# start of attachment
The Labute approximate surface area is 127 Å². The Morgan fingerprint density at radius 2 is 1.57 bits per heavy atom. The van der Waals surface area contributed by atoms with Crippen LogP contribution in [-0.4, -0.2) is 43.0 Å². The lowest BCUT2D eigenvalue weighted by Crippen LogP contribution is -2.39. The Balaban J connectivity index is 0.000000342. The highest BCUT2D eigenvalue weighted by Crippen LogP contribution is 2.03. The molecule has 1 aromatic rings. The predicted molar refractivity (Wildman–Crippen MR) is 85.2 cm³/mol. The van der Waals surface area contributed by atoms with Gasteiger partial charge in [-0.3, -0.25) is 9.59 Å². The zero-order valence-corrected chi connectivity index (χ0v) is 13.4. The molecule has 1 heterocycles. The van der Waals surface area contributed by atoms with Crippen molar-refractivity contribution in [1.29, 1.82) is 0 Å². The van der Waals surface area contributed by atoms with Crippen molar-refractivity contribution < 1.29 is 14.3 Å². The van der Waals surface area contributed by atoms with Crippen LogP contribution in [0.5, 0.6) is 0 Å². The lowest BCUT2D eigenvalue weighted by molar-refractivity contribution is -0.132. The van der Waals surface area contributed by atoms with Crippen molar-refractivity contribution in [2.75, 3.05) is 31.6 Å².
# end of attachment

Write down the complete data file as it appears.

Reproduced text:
The Labute approximate surface area is 127 Å². The Morgan fingerprint density at radius 2 is 1.57 bits per heavy atom. The van der Waals surface area contributed by atoms with Crippen LogP contribution in [-0.4, -0.2) is 43.0 Å². The lowest BCUT2D eigenvalue weighted by Crippen LogP contribution is -2.39. The Balaban J connectivity index is 0.000000342. The highest BCUT2D eigenvalue weighted by Crippen LogP contribution is 2.03. The molecule has 1 aromatic rings. The predicted molar refractivity (Wildman–Crippen MR) is 85.2 cm³/mol. The van der Waals surface area contributed by atoms with Gasteiger partial charge in [-0.3, -0.25) is 9.59 Å². The zero-order valence-corrected chi connectivity index (χ0v) is 13.4. The molecule has 1 heterocycles. The van der Waals surface area contributed by atoms with Crippen molar-refractivity contribution in [1.29, 1.82) is 0 Å². The van der Waals surface area contributed by atoms with Crippen molar-refractivity contribution < 1.29 is 14.3 Å². The van der Waals surface area contributed by atoms with Crippen LogP contribution in [0.5, 0.6) is 0 Å². The lowest BCUT2D eigenvalue weighted by molar-refractivity contribution is -0.132. The van der Waals surface area contributed by atoms with Crippen molar-refractivity contribution in [2.75, 3.05) is 31.6 Å².